Of relevance to this discussion–solid state technology has improved a lot since the 1960s, certainly in the realm of diodes. The devices available then did not have the capacity for the 600 volt levels driving the power tubes, so they were built with two or three diodes in series. I like to replace these with newer diodes. The diode in the older tube amp circuits needs to withstand a peak reverse voltage twice the ac peak value from the transformer. So, if the transformer puts out 500 volts rms, the peak voltage is 500 times the square root of two (roughly 1.414) which is 707 volts–doubling to 1,414 volts!

I discovered that finding a suitable replacement diode was not as easy as I thought it might be. There are not a lot of diode models for this high voltage. I found one model but got hung up in a discontinued product/back-order situation. I settled on an excellent device, the Vishay SF1600. It has a peak reverse voltage of 1,600 volts, a peak forward surge current of 30 amps, and a 1 amp average forward current rating. Sufficient for my Hiwatt with plenty of over-specification to help reliability. The diode itself is tiny at 4 Millimeters long, and costs 63 cents apiece if you buy 10 of them from digi key.

It also has a 75 nanosecond reverse recovery time. Reverse recovery time measures a little chirp of conduction the diode makes as it switches from conduction to non-conduction during the 60 cycle ac input. The 1N4007 technology reverse recovery time is 1-20 microseconds. To the extent that this produces an audible difference in a guitar (or even hi fi) amp is debatable, but it’s another attribute that has been improved up by the SF1600.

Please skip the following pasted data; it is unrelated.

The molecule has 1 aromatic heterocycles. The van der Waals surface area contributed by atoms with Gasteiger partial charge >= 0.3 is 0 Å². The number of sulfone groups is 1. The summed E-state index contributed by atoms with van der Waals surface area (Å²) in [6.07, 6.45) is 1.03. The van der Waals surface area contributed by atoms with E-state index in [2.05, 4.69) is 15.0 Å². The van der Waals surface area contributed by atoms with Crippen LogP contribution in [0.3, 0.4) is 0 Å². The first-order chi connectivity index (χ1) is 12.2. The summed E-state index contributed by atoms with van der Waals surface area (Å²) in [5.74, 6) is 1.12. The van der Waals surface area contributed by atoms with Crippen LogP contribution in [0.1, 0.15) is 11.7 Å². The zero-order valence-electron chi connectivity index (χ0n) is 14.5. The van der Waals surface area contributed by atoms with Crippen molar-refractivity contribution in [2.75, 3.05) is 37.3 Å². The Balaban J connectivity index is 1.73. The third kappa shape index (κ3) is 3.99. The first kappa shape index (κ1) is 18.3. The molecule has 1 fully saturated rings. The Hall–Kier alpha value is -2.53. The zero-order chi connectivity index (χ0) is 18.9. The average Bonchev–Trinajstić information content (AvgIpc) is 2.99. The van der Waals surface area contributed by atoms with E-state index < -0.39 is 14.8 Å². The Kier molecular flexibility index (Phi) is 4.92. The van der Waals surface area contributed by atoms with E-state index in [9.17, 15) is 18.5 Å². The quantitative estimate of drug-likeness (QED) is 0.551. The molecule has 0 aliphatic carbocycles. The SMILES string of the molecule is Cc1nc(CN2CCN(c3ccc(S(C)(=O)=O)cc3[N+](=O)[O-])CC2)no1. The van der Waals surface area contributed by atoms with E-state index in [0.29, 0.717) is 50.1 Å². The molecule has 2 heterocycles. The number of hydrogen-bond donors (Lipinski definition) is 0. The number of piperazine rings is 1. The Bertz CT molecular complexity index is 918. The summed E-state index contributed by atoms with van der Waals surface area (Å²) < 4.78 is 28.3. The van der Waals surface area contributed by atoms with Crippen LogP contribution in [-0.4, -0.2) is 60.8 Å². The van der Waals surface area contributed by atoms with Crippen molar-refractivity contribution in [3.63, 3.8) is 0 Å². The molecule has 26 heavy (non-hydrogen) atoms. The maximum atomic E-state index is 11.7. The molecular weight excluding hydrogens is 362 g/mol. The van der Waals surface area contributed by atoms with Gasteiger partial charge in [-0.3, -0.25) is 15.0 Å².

The very popular 1N4007 runs maybe 17 cents, but for the small amount of work I do, the price difference is trivial and there is no reason to stock two different diodes for tube amp rectification, so the SF1600 is my go-to high voltage diode. I use it in my Hiwatt as well as my capacitor multipliers.

An additional note. When ordering another batch of high voltage diodes, I ordered 30 BY448CT-ND diodes at 58 cents each. The differences I could find from the SF1600 are this doide handles two amps as opposed to one for the SF1600. It also has a slightly lower reverse recovery time, but still in the nanoseconds, so these do the job as well.